Help Dennis Rebuild His Life!
On May 26, 2021, while driving on a Raleigh city road, Dennis Freeland became the victim of a five-car accident caused by a cell phone distracted driver, travelling the opposite direction. While all other persons involved in the accident walked away all right, Dennis had to be unpinned from his vehicle by firemen and carried to WakeMed Hospital, NC with a partial C5-C6 spinal cord injury (paralysis from the chest down). After seven weeks in the ICU, he continues to need a ventilator, but has since been moved to an Acute Long Term Care Facility in Durham, NC to continue working toward breathing on his own. While he has some undirected gross motor function in his arms, his mid-term and long-term prognosis remain uncertain.
August 3, 2021
WEEK of Mon. 7/26 – Sun. 8/1:
Dennis’ WBC has been hovering around 11.7, — so higher than the previous week. Although the right lung has yet to become completely cleared, its secretions drainage tube has been removed, as he has continued to be able to be solely on the Trach Collar. He complains of not hearing as well from his left ear; this may either be due to some congestion, or to some nerve damage from the accident. I will be attempting to find out more regarding this issue during this week.
I have found him not at all interested in having the window blinds drawn. He says that there is simply too much light. However, he had not been complaining of this during the first days upon arriving at this facility. He has been doing light physical therapy, as he has been feeling tired. The doctor tells me, that this week they will be bringing him outdoors for some deserved fresh air, weather permitting.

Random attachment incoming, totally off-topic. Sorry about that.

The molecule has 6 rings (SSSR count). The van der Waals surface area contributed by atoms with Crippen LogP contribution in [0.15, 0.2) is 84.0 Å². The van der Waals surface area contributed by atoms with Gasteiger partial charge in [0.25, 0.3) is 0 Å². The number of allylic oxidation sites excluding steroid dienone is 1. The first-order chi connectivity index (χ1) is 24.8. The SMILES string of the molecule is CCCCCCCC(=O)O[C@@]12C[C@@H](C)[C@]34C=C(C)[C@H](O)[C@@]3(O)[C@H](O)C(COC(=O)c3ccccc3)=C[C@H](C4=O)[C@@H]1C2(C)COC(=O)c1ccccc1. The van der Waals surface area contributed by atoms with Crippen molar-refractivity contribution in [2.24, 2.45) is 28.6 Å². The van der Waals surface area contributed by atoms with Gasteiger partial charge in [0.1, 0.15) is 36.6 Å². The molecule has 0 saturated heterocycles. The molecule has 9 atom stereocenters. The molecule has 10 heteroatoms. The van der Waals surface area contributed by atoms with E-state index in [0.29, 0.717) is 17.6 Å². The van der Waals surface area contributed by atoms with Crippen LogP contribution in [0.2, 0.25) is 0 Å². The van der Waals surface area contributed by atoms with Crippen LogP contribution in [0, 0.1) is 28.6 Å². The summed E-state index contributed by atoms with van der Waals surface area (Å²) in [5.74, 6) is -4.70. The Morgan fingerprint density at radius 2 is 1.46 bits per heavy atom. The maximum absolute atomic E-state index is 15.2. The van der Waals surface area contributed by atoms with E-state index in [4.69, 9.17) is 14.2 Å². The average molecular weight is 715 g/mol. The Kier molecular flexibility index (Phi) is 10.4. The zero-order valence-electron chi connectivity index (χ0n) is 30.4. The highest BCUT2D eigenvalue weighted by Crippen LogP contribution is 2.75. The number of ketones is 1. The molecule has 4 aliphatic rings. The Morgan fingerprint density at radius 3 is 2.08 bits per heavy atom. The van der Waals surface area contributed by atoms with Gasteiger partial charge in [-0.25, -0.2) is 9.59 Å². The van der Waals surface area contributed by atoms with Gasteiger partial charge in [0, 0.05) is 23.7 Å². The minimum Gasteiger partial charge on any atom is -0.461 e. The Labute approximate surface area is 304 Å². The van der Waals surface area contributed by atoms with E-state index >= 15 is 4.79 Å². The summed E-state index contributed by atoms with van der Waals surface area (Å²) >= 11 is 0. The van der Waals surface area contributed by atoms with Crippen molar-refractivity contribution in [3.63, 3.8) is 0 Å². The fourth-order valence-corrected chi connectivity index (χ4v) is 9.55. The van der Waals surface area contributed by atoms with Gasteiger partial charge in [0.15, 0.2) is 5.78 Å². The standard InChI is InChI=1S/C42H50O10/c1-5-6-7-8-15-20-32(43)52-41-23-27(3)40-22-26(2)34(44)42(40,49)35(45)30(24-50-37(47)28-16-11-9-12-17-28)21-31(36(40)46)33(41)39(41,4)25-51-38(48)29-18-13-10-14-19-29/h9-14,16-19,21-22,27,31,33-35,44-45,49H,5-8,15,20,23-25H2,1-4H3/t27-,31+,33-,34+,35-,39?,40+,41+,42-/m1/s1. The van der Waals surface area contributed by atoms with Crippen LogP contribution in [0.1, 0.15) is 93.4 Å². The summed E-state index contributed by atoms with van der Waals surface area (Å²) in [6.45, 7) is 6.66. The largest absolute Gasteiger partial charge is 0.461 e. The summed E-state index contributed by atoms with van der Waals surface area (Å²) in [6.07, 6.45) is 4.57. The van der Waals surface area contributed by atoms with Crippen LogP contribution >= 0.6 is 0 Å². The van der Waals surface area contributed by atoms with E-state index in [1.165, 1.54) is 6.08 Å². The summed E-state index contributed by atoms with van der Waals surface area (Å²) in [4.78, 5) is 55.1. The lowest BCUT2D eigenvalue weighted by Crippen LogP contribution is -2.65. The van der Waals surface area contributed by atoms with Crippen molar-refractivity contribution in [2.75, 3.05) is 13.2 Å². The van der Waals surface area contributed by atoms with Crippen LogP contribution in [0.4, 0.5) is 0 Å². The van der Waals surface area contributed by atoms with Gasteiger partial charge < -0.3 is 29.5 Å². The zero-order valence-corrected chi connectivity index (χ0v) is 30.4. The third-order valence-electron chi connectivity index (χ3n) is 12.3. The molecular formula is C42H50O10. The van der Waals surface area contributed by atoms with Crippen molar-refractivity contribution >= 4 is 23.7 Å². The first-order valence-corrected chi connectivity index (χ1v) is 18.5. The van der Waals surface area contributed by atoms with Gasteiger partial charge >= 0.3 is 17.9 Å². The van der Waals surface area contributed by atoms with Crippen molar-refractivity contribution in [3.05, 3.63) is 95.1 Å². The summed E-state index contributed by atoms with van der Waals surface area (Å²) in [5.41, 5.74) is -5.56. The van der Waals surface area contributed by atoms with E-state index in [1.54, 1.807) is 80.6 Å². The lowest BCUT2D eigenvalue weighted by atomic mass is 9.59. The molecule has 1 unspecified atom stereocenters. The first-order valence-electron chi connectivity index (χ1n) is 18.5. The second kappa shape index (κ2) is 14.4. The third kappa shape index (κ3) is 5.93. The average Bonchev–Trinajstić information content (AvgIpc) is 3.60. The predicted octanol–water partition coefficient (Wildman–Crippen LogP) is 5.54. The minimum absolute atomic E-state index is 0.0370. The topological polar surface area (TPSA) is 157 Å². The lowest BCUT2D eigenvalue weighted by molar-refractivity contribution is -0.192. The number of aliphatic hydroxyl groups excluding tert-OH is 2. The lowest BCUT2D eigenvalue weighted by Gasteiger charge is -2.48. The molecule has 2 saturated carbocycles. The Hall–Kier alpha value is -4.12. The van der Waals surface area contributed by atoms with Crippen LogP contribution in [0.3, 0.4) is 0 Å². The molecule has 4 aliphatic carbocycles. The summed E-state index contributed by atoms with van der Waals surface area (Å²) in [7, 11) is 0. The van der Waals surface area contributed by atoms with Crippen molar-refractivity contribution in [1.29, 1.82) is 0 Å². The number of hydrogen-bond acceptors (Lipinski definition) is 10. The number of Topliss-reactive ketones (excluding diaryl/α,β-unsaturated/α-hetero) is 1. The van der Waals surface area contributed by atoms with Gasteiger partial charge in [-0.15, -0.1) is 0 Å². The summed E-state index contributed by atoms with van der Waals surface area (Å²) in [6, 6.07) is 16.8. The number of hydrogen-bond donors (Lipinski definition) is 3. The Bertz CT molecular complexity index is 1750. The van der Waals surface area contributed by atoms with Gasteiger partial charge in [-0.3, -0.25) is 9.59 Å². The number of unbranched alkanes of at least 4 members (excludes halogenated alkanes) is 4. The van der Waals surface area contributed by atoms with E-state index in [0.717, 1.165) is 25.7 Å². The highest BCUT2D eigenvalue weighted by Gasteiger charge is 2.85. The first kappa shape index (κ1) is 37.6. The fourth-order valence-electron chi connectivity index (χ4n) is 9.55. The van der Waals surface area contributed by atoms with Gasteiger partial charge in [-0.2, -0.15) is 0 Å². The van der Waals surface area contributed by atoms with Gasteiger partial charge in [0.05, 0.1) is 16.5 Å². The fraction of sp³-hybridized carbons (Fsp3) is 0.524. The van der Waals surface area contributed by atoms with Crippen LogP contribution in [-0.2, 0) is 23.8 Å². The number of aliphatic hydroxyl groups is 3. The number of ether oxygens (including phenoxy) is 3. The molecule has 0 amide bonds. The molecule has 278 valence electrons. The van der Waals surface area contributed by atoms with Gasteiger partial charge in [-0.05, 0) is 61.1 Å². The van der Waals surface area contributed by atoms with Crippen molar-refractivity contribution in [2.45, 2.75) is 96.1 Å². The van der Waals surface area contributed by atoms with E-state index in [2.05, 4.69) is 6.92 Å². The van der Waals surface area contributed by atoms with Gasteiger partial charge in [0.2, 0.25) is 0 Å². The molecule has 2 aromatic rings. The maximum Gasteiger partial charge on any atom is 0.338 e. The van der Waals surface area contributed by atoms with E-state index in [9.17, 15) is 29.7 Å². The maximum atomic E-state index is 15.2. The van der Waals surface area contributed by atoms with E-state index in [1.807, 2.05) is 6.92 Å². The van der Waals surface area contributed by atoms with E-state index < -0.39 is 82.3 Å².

July 26, 2021
WEEK of Mon. 7/19 – Sun. 7/25:
Midweek till Sunday, Dennis has done much better. He has stopped taking antibiotics for the pneumonia he has had, been taken off the Ventilator, and placed on the Trach Collar instead, for a daily average of approximately 10 hours!
This past Sunday, his White Blood Cell count was 7.5. Finally! Ever since he contracted pneumonia, all the way back on 6/3, his WBC has never been this low (well below the upper normal limit). Of course, when he is able to be on the Trach. Collar, — that is, off the Ventilator, he is capable of eating solid food rather than relying solely on his feeding tube, which at this time, is still directly connected to his stomach. He still has a tube draining secretions from his right lung, — the one that has been assailed by pneumonia all this while, which curiously enough, is not the lung which initially had been injured in the automobile accident (the left lung did initially also have a tube; in that case, to re-inflate it due to having been perforated by broken vertebrae). He still has to take medication to maintain his blood pressure on a normal level. The doctors think that his low blood pressure, something he had never had before the accident, is due to nerve damage. Due to the prospect of bed sores, he has to be turned by medical staff every 2 hours. He does not have the ability to use his hands in any directed manner, so that often enough, when I have visited him and he has felt an itch on his forehead or head, or some eye irritation, I have aided him. There are so many small things that we all take for granted, to the point of us becoming unconscious of them, that are actually so vital, you know!?
Good News! We got our first donation (mine did not count, 🙂 ) this weekend of $50.00. The person chose to remain anonymous. To whomever she/he is, Thank You!